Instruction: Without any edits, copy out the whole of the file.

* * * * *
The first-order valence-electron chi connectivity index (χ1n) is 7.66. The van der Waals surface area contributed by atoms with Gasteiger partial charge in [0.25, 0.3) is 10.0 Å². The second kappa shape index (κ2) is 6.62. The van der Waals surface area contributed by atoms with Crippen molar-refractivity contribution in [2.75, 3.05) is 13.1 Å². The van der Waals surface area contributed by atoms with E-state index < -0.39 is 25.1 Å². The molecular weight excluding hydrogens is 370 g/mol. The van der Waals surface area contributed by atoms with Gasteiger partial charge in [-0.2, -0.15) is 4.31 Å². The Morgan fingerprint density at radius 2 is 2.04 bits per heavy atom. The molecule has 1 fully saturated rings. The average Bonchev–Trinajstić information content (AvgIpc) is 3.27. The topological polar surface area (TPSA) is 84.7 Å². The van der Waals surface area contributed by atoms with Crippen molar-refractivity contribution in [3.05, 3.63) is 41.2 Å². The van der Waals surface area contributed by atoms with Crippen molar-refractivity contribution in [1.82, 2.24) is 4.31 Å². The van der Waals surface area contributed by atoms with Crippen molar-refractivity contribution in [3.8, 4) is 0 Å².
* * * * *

The first-order valence-electron chi connectivity index (χ1n) is 7.66. The van der Waals surface area contributed by atoms with Gasteiger partial charge in [0.25, 0.3) is 10.0 Å². The second kappa shape index (κ2) is 6.62. The van der Waals surface area contributed by atoms with Crippen molar-refractivity contribution in [2.75, 3.05) is 13.1 Å². The van der Waals surface area contributed by atoms with E-state index < -0.39 is 25.1 Å². The molecular weight excluding hydrogens is 370 g/mol. The van der Waals surface area contributed by atoms with Gasteiger partial charge in [-0.2, -0.15) is 4.31 Å². The Morgan fingerprint density at radius 2 is 2.04 bits per heavy atom. The molecule has 1 fully saturated rings. The average Bonchev–Trinajstić information content (AvgIpc) is 3.27. The topological polar surface area (TPSA) is 84.7 Å². The van der Waals surface area contributed by atoms with Crippen molar-refractivity contribution in [3.05, 3.63) is 41.2 Å². The van der Waals surface area contributed by atoms with Crippen molar-refractivity contribution in [1.82, 2.24) is 4.31 Å². The van der Waals surface area contributed by atoms with Crippen molar-refractivity contribution in [3.8, 4) is 0 Å².